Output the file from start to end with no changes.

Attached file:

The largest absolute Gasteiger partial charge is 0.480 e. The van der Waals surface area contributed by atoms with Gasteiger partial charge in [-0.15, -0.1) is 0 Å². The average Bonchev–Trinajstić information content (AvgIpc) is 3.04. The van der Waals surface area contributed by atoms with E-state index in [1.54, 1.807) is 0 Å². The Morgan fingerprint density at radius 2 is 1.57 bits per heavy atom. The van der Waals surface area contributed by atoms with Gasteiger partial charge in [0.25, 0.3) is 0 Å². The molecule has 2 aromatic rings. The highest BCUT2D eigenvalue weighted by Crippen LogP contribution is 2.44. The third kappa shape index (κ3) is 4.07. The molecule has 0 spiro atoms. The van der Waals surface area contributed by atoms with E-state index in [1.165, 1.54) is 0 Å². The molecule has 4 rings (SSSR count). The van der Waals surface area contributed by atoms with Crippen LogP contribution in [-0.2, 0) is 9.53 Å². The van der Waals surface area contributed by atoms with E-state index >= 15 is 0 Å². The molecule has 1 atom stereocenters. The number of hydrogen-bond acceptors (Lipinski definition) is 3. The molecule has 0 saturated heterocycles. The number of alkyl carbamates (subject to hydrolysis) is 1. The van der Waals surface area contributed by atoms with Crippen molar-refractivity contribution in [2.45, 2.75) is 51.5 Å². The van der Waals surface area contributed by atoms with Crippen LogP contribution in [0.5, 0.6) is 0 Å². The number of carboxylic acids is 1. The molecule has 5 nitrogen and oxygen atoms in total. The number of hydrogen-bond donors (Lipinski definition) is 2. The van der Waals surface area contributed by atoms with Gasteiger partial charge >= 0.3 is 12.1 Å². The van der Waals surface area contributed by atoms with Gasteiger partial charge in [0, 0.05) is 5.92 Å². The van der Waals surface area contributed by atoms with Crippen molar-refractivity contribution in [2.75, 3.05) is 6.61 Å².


The largest absolute Gasteiger partial charge is 0.480 e. The van der Waals surface area contributed by atoms with Gasteiger partial charge in [-0.15, -0.1) is 0 Å². The average Bonchev–Trinajstić information content (AvgIpc) is 3.04. The van der Waals surface area contributed by atoms with E-state index in [1.54, 1.807) is 0 Å². The Morgan fingerprint density at radius 2 is 1.57 bits per heavy atom. The van der Waals surface area contributed by atoms with Gasteiger partial charge in [0.25, 0.3) is 0 Å². The molecule has 2 aromatic rings. The highest BCUT2D eigenvalue weighted by Crippen LogP contribution is 2.44. The third kappa shape index (κ3) is 4.07. The molecule has 0 spiro atoms. The van der Waals surface area contributed by atoms with E-state index in [1.165, 1.54) is 0 Å². The molecule has 4 rings (SSSR count). The van der Waals surface area contributed by atoms with Crippen LogP contribution in [-0.2, 0) is 9.53 Å². The van der Waals surface area contributed by atoms with E-state index >= 15 is 0 Å². The molecule has 1 atom stereocenters. The number of hydrogen-bond acceptors (Lipinski definition) is 3. The molecule has 0 saturated heterocycles. The number of alkyl carbamates (subject to hydrolysis) is 1. The van der Waals surface area contributed by atoms with Crippen molar-refractivity contribution in [2.45, 2.75) is 51.5 Å². The van der Waals surface area contributed by atoms with Crippen LogP contribution in [0.5, 0.6) is 0 Å². The number of carboxylic acids is 1. The molecule has 5 nitrogen and oxygen atoms in total. The number of hydrogen-bond donors (Lipinski definition) is 2. The van der Waals surface area contributed by atoms with Gasteiger partial charge >= 0.3 is 12.1 Å². The van der Waals surface area contributed by atoms with Gasteiger partial charge in [0, 0.05) is 5.92 Å². The van der Waals surface area contributed by atoms with Crippen molar-refractivity contribution in [2.75, 3.05) is 6.61 Å².